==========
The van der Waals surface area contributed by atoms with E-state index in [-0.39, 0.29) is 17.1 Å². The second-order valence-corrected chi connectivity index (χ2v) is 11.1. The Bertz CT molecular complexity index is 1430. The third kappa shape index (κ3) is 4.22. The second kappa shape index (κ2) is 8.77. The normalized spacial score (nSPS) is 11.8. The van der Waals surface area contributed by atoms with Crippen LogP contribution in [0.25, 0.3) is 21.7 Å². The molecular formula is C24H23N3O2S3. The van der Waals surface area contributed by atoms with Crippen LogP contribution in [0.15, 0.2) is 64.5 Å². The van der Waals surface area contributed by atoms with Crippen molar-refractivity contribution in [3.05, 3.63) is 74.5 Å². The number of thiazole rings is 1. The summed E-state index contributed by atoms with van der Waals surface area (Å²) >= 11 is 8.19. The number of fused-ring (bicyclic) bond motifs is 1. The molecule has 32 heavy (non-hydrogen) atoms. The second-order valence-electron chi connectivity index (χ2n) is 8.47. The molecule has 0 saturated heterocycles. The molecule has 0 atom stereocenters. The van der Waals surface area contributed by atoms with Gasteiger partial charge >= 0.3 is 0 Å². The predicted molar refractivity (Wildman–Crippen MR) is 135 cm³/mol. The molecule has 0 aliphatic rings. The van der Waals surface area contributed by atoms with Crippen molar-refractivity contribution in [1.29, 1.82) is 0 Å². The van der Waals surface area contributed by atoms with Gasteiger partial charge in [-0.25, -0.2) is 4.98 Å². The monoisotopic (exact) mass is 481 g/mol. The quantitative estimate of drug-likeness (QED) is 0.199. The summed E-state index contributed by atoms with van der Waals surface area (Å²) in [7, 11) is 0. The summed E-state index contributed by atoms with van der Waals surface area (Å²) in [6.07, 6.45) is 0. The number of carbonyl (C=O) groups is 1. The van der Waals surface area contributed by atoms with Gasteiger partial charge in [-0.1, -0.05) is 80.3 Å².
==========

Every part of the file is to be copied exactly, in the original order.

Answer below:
The van der Waals surface area contributed by atoms with E-state index in [-0.39, 0.29) is 17.1 Å². The second-order valence-corrected chi connectivity index (χ2v) is 11.1. The Bertz CT molecular complexity index is 1430. The third kappa shape index (κ3) is 4.22. The second kappa shape index (κ2) is 8.77. The normalized spacial score (nSPS) is 11.8. The van der Waals surface area contributed by atoms with Crippen LogP contribution in [0.25, 0.3) is 21.7 Å². The molecular formula is C24H23N3O2S3. The van der Waals surface area contributed by atoms with Crippen LogP contribution in [0.15, 0.2) is 64.5 Å². The van der Waals surface area contributed by atoms with Crippen molar-refractivity contribution in [3.05, 3.63) is 74.5 Å². The number of thiazole rings is 1. The summed E-state index contributed by atoms with van der Waals surface area (Å²) >= 11 is 8.19. The number of fused-ring (bicyclic) bond motifs is 1. The molecule has 32 heavy (non-hydrogen) atoms. The second-order valence-electron chi connectivity index (χ2n) is 8.47. The molecule has 0 saturated heterocycles. The molecule has 0 atom stereocenters. The van der Waals surface area contributed by atoms with Gasteiger partial charge >= 0.3 is 0 Å². The predicted molar refractivity (Wildman–Crippen MR) is 135 cm³/mol. The molecule has 0 aliphatic rings. The van der Waals surface area contributed by atoms with Crippen molar-refractivity contribution in [1.29, 1.82) is 0 Å². The van der Waals surface area contributed by atoms with Gasteiger partial charge in [-0.25, -0.2) is 4.98 Å². The monoisotopic (exact) mass is 481 g/mol. The quantitative estimate of drug-likeness (QED) is 0.199. The summed E-state index contributed by atoms with van der Waals surface area (Å²) in [7, 11) is 0. The summed E-state index contributed by atoms with van der Waals surface area (Å²) in [6.07, 6.45) is 0. The number of carbonyl (C=O) groups is 1. The van der Waals surface area contributed by atoms with Gasteiger partial charge in [-0.1, -0.05) is 80.3 Å².